I had always assumed that coffeemakers had some sort of a heating element and a small water pump to force the water through the coffee grounds.

I was sadly mistaken.

Being a college student with far too much time on my hands, I decided to take my trusty $9 Wal-Mart cofeemaker apart to find out for sure.

It turns out that when you pour the water into the water compartment, it goes to the bottom of the machine, directly beneath the hot plate part. As you might expect, on the underside of the hot plate is a heating element. What surprised me is that on the other side of this heating element (just beneath it) is an aluminum tube connected directly to the water compartment on one end and running to the top of the machine on the other.

When you flip the switch on, the heating element gets hot, and the water flows into the aluminum tube with the help of gravity. When the water gets hot enough, it boils up through the tube towards the top of the machine. When it gets there, it just drips down through the coffee grounds and into the pot where it is kept warm until the coffee is served.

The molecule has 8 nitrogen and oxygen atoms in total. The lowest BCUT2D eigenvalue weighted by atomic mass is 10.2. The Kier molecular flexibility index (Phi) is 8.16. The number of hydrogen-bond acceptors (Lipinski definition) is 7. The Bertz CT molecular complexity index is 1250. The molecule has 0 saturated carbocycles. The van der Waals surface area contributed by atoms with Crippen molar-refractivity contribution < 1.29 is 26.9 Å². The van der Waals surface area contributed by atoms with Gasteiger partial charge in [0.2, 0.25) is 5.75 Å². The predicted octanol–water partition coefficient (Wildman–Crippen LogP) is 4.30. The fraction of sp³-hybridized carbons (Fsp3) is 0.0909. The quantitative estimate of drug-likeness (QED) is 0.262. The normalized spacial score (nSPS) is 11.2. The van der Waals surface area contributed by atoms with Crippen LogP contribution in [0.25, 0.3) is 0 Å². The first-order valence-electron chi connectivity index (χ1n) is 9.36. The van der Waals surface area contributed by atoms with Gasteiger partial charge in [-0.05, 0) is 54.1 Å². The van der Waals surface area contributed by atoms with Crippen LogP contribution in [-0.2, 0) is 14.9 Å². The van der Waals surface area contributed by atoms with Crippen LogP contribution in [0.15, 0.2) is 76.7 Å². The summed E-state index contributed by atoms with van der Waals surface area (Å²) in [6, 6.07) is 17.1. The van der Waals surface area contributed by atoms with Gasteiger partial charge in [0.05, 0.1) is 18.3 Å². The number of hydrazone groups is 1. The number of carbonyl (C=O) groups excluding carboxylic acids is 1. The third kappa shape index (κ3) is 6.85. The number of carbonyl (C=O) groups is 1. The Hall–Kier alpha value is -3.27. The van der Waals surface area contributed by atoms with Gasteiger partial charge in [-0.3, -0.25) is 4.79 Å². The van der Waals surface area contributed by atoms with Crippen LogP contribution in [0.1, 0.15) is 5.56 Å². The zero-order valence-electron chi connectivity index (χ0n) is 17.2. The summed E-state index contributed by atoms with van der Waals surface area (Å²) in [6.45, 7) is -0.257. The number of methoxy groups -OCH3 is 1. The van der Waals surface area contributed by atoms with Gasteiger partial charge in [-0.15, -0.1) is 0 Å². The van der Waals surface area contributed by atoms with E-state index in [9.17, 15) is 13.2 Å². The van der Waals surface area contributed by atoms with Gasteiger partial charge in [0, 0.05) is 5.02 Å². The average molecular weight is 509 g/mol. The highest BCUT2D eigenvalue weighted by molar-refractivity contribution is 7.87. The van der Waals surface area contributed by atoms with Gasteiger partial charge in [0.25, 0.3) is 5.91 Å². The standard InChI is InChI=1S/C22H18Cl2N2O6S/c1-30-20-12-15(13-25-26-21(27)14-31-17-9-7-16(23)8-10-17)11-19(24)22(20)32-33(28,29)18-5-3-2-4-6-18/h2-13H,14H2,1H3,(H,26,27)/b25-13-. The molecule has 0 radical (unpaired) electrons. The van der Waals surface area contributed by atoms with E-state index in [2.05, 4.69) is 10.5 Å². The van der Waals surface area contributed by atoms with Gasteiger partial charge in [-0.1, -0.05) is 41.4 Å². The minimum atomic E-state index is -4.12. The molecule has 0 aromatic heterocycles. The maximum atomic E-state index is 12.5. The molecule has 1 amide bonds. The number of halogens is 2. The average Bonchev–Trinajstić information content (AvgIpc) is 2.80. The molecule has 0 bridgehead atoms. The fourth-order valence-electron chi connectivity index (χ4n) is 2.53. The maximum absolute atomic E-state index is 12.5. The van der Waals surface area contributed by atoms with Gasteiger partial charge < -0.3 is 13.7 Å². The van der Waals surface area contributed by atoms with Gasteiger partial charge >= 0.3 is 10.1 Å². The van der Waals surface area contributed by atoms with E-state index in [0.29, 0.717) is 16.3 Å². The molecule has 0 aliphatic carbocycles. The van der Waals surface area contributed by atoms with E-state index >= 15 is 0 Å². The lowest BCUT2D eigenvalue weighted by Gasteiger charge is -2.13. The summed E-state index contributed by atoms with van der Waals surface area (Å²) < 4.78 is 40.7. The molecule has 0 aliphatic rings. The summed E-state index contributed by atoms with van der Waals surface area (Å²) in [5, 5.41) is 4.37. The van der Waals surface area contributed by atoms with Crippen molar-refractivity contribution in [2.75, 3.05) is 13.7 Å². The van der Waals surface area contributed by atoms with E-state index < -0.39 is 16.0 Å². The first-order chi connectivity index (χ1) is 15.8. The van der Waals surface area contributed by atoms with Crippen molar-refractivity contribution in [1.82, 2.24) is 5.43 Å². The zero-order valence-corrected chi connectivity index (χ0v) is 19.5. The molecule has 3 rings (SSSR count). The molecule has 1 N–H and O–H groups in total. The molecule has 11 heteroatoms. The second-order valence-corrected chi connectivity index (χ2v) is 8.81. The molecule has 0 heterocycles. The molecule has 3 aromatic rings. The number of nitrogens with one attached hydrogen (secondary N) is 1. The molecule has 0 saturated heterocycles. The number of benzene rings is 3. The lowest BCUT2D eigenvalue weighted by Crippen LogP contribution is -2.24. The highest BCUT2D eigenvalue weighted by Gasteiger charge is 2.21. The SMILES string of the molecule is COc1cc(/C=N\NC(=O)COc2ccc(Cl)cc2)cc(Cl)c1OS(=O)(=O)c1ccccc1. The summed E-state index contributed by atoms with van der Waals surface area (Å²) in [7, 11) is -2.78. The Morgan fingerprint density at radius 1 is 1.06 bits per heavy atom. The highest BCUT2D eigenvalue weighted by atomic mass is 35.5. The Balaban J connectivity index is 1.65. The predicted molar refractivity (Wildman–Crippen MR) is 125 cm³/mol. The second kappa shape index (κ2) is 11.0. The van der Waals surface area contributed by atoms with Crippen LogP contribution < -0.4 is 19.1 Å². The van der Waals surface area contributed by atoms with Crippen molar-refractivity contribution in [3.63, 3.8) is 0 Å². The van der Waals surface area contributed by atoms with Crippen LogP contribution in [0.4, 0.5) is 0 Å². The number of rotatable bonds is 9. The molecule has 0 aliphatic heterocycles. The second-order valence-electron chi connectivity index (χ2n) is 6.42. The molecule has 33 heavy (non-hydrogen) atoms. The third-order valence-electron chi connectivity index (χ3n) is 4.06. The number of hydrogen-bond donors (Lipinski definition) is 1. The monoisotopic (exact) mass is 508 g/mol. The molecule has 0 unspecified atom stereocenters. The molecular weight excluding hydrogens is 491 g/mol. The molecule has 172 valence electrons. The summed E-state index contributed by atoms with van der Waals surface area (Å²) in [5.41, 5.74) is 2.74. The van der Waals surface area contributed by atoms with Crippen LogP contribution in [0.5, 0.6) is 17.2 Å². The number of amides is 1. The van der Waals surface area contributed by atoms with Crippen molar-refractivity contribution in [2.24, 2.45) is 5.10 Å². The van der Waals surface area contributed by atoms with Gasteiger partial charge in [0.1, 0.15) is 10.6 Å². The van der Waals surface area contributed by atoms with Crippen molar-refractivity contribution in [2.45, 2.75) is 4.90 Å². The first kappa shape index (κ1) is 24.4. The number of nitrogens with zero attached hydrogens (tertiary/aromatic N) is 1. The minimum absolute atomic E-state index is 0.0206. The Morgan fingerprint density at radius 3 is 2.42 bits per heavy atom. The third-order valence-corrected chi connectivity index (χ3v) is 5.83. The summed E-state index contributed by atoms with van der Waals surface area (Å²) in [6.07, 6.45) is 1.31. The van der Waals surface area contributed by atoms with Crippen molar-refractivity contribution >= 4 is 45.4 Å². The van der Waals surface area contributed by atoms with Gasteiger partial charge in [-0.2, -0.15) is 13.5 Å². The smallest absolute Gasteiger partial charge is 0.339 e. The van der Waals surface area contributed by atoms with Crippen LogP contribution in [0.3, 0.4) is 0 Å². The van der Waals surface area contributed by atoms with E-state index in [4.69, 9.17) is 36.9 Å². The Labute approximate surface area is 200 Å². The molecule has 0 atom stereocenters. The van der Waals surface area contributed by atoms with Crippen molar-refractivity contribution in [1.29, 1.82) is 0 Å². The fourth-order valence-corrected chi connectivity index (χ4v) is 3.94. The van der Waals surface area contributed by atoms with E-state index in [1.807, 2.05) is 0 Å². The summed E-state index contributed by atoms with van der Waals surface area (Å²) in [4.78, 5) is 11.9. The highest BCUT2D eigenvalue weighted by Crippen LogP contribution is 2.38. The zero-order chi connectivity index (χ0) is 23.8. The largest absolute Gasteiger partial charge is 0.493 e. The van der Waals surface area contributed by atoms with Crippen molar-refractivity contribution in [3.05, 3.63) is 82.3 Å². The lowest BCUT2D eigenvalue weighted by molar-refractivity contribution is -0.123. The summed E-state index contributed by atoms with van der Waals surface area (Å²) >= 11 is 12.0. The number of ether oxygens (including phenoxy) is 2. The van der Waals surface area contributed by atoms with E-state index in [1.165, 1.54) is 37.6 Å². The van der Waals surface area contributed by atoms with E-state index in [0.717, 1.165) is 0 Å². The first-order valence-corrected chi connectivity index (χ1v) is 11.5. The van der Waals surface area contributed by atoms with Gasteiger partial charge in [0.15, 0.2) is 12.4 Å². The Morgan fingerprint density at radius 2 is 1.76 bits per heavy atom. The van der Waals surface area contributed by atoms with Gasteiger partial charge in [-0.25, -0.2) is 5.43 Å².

Pretty cool, huh? Water gets pumped through the machine, all without a single moving part! Except, of course, for the valve that prevents the boiling water from flowing back into the cold water compartment.